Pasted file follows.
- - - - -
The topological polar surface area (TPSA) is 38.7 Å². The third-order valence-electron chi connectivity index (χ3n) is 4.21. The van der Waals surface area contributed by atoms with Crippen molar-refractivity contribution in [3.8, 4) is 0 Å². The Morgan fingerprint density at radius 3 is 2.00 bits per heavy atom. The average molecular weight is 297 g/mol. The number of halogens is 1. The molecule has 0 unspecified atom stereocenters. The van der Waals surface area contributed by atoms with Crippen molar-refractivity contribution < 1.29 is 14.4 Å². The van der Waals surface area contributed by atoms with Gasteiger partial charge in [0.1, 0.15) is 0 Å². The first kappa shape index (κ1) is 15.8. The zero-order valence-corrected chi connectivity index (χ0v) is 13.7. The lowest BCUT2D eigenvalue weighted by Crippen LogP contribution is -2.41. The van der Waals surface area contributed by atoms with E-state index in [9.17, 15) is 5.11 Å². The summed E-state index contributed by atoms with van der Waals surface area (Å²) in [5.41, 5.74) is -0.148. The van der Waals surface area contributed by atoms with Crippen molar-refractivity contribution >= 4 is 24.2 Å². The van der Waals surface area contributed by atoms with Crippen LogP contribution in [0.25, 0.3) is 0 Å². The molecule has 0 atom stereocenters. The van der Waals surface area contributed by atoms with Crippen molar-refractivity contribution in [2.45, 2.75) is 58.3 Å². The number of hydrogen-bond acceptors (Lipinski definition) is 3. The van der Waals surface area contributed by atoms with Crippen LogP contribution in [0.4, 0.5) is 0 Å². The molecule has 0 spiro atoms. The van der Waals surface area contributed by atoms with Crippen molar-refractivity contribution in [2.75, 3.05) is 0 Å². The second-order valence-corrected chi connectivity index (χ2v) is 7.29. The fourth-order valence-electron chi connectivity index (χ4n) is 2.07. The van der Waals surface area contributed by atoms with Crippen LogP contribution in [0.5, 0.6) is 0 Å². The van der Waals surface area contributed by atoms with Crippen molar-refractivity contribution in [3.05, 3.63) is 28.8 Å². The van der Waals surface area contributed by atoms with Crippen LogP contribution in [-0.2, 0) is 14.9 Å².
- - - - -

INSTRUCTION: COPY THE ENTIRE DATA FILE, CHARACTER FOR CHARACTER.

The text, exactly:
The topological polar surface area (TPSA) is 38.7 Å². The third-order valence-electron chi connectivity index (χ3n) is 4.21. The van der Waals surface area contributed by atoms with Crippen molar-refractivity contribution in [3.8, 4) is 0 Å². The Morgan fingerprint density at radius 3 is 2.00 bits per heavy atom. The average molecular weight is 297 g/mol. The number of halogens is 1. The molecule has 0 unspecified atom stereocenters. The van der Waals surface area contributed by atoms with Crippen molar-refractivity contribution < 1.29 is 14.4 Å². The van der Waals surface area contributed by atoms with Gasteiger partial charge in [0.1, 0.15) is 0 Å². The first kappa shape index (κ1) is 15.8. The zero-order valence-corrected chi connectivity index (χ0v) is 13.7. The lowest BCUT2D eigenvalue weighted by Crippen LogP contribution is -2.41. The van der Waals surface area contributed by atoms with E-state index in [9.17, 15) is 5.11 Å². The summed E-state index contributed by atoms with van der Waals surface area (Å²) in [5.41, 5.74) is -0.148. The van der Waals surface area contributed by atoms with Crippen molar-refractivity contribution >= 4 is 24.2 Å². The van der Waals surface area contributed by atoms with Crippen LogP contribution in [0.25, 0.3) is 0 Å². The molecule has 0 atom stereocenters. The van der Waals surface area contributed by atoms with Crippen molar-refractivity contribution in [2.45, 2.75) is 58.3 Å². The number of hydrogen-bond acceptors (Lipinski definition) is 3. The van der Waals surface area contributed by atoms with Crippen LogP contribution in [0.4, 0.5) is 0 Å². The molecule has 0 spiro atoms. The van der Waals surface area contributed by atoms with Crippen molar-refractivity contribution in [2.75, 3.05) is 0 Å². The second-order valence-corrected chi connectivity index (χ2v) is 7.29. The fourth-order valence-electron chi connectivity index (χ4n) is 2.07. The van der Waals surface area contributed by atoms with Crippen LogP contribution in [0.5, 0.6) is 0 Å². The van der Waals surface area contributed by atoms with Crippen molar-refractivity contribution in [3.05, 3.63) is 28.8 Å². The van der Waals surface area contributed by atoms with Crippen LogP contribution in [-0.2, 0) is 14.9 Å².